Higher down payments will stifle mortgage market, CRL says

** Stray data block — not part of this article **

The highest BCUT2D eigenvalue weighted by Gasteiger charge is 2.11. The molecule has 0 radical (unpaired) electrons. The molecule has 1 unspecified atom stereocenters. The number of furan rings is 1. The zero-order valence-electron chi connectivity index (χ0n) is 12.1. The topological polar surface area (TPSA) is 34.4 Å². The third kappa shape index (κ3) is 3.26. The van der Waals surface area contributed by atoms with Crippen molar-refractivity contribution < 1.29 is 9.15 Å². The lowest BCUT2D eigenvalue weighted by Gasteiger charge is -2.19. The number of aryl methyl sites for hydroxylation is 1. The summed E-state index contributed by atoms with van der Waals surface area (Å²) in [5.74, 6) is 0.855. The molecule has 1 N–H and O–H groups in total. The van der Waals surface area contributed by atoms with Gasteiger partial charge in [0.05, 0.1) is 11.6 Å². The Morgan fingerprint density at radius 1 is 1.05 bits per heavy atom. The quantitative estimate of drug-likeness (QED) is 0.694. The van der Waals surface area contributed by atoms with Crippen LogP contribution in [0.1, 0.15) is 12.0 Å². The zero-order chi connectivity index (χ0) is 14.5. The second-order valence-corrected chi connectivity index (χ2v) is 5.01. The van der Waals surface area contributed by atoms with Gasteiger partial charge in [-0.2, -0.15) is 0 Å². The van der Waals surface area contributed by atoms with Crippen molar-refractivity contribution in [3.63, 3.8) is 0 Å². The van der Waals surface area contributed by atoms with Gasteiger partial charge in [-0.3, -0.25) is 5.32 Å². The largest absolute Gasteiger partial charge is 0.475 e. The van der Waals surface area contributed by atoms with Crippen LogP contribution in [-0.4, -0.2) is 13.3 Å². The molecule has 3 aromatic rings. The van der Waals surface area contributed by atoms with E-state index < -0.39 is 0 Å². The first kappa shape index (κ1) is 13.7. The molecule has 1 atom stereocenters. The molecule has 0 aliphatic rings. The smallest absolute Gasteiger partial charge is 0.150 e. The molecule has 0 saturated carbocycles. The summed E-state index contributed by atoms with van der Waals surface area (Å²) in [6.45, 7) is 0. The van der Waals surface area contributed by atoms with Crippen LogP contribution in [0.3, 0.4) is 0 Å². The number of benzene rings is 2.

Policy proposals suggesting a 10% to 20% hike in mortgage down payments could derail the housing recovery, the Center for Responsible Lending said in a new report. CRL released the report just as rumors are swirling throughout the mortgage market, suggesting a 20% minimum down payment could be in the future. Under Dodd-Frank, federal regulators are charged with setting a qualified residential mortgage, or QRM, standard. Lenders would have to retain 5% of the risk on any loans written outside of these guidelines. Banks have been pushing for a less than 10% down payment. Cameron Findlay, a chief economist for LendingTree, quickly blogged about the prospect, concluding that it "would have a severe and noticeable impact for borrowers." For one, he said, total loan costs to borrowers will go up about 36% and about 15% to 35% of the market will no longer be qualified to apply for a loan. The Center for Responsible Lending, which advocates for affordable home ownership, also challenged the idea that a market focused on private lending with little-to-no flexibility in the size of down payments is a return to an old market model. "In fact, low down payment home loans have been a significant and safe part of the mortgage finance system for decades," CRL contended in its analysis. While the government's plan is leaning heavily toward solutions that would remove excessive risk-taking during the mortgage origination process by requiring higher down payments, CRL says pricier down payments are not linked to loan performance. CRL blames subprime and alternative loan products for the decline of the mortgage market and asserts that traditional low down payment loans are not the same type of product. Based on CRL studies, it would take 14 years for the average American family to save enough to cover a 20% down payment. Consumer and housing advocacy groups voiced their own concerns about Fannie Mae and Freddie Mac's declining influence after the Treasury Department released its market reform proposals in February. A recent study from mortgage-backed securities specialist firm, Smith Breeden Associates, also declared that all three of the Treasury's government-sponsored enterprise reform proposals will increase lending prices across the nation. Write to Kerri Panchuk.